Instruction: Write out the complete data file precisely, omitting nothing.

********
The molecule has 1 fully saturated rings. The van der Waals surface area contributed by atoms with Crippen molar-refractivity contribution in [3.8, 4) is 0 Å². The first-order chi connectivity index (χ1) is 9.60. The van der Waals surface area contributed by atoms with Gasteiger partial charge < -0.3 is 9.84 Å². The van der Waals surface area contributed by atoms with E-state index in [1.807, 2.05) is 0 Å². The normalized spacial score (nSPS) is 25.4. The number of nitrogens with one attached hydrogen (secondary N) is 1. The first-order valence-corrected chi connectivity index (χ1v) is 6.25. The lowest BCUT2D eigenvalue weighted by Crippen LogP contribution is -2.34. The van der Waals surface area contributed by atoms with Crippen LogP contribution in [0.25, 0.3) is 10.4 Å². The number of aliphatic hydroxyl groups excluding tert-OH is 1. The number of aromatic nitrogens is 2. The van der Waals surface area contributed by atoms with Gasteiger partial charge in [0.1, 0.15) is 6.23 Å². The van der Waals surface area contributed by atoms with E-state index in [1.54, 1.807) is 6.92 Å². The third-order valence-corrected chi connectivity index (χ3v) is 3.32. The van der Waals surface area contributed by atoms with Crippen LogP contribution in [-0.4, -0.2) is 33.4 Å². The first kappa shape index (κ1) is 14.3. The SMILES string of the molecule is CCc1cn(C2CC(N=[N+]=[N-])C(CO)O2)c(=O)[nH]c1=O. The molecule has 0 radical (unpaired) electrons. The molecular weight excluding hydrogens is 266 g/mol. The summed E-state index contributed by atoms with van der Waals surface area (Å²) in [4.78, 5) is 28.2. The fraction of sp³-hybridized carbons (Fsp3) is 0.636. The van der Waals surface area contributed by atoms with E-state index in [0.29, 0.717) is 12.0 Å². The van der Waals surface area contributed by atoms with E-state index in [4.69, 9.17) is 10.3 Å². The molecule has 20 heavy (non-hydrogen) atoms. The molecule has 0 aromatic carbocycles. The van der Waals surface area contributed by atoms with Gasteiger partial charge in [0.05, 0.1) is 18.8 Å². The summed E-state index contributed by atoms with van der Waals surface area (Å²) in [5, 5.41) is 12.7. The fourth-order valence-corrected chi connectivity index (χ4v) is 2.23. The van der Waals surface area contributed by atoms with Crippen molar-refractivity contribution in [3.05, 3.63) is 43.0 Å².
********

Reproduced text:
The molecule has 1 fully saturated rings. The van der Waals surface area contributed by atoms with Crippen molar-refractivity contribution in [3.8, 4) is 0 Å². The first-order chi connectivity index (χ1) is 9.60. The van der Waals surface area contributed by atoms with Gasteiger partial charge < -0.3 is 9.84 Å². The van der Waals surface area contributed by atoms with E-state index in [1.807, 2.05) is 0 Å². The normalized spacial score (nSPS) is 25.4. The number of nitrogens with one attached hydrogen (secondary N) is 1. The first-order valence-corrected chi connectivity index (χ1v) is 6.25. The lowest BCUT2D eigenvalue weighted by Crippen LogP contribution is -2.34. The van der Waals surface area contributed by atoms with Crippen LogP contribution in [0.25, 0.3) is 10.4 Å². The number of aliphatic hydroxyl groups excluding tert-OH is 1. The number of aromatic nitrogens is 2. The van der Waals surface area contributed by atoms with Gasteiger partial charge in [0.1, 0.15) is 6.23 Å². The van der Waals surface area contributed by atoms with E-state index in [1.54, 1.807) is 6.92 Å². The third-order valence-corrected chi connectivity index (χ3v) is 3.32. The van der Waals surface area contributed by atoms with Crippen LogP contribution in [-0.4, -0.2) is 33.4 Å². The first kappa shape index (κ1) is 14.3. The SMILES string of the molecule is CCc1cn(C2CC(N=[N+]=[N-])C(CO)O2)c(=O)[nH]c1=O. The molecule has 0 radical (unpaired) electrons. The molecular weight excluding hydrogens is 266 g/mol. The summed E-state index contributed by atoms with van der Waals surface area (Å²) in [4.78, 5) is 28.2. The fraction of sp³-hybridized carbons (Fsp3) is 0.636. The van der Waals surface area contributed by atoms with E-state index in [0.29, 0.717) is 12.0 Å². The van der Waals surface area contributed by atoms with E-state index in [4.69, 9.17) is 10.3 Å². The molecule has 20 heavy (non-hydrogen) atoms. The molecule has 0 aromatic carbocycles. The van der Waals surface area contributed by atoms with Gasteiger partial charge in [0.05, 0.1) is 18.8 Å². The summed E-state index contributed by atoms with van der Waals surface area (Å²) in [5, 5.41) is 12.7. The fourth-order valence-corrected chi connectivity index (χ4v) is 2.23. The van der Waals surface area contributed by atoms with Crippen molar-refractivity contribution in [3.05, 3.63) is 43.0 Å².